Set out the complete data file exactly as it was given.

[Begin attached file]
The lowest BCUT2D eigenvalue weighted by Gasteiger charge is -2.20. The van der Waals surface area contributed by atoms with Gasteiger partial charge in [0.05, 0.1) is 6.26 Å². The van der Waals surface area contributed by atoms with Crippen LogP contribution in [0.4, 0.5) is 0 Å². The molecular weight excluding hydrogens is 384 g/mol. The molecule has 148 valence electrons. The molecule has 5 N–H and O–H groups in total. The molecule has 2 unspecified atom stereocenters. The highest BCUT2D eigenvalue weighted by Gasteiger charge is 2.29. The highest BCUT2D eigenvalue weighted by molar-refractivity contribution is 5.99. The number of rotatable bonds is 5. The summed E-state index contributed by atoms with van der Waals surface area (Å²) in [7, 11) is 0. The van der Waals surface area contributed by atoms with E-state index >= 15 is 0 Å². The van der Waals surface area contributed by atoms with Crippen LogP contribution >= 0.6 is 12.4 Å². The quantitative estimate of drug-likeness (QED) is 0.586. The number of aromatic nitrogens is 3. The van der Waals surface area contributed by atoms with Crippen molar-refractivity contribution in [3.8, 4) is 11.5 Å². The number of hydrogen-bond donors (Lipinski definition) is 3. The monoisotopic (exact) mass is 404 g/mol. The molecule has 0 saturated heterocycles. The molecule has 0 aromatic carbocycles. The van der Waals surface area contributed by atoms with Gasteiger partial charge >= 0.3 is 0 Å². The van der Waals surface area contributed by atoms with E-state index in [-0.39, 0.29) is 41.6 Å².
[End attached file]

The lowest BCUT2D eigenvalue weighted by Gasteiger charge is -2.20. The van der Waals surface area contributed by atoms with Gasteiger partial charge in [0.05, 0.1) is 6.26 Å². The van der Waals surface area contributed by atoms with Crippen LogP contribution in [0.4, 0.5) is 0 Å². The molecular weight excluding hydrogens is 384 g/mol. The molecule has 148 valence electrons. The molecule has 5 N–H and O–H groups in total. The molecule has 2 unspecified atom stereocenters. The highest BCUT2D eigenvalue weighted by Gasteiger charge is 2.29. The highest BCUT2D eigenvalue weighted by molar-refractivity contribution is 5.99. The number of rotatable bonds is 5. The summed E-state index contributed by atoms with van der Waals surface area (Å²) in [7, 11) is 0. The van der Waals surface area contributed by atoms with E-state index >= 15 is 0 Å². The van der Waals surface area contributed by atoms with Crippen LogP contribution >= 0.6 is 12.4 Å². The quantitative estimate of drug-likeness (QED) is 0.586. The number of aromatic nitrogens is 3. The van der Waals surface area contributed by atoms with Crippen molar-refractivity contribution in [3.8, 4) is 11.5 Å². The number of hydrogen-bond donors (Lipinski definition) is 3. The monoisotopic (exact) mass is 404 g/mol. The molecule has 0 saturated heterocycles. The molecule has 0 aromatic carbocycles. The van der Waals surface area contributed by atoms with Gasteiger partial charge >= 0.3 is 0 Å². The van der Waals surface area contributed by atoms with E-state index in [-0.39, 0.29) is 41.6 Å².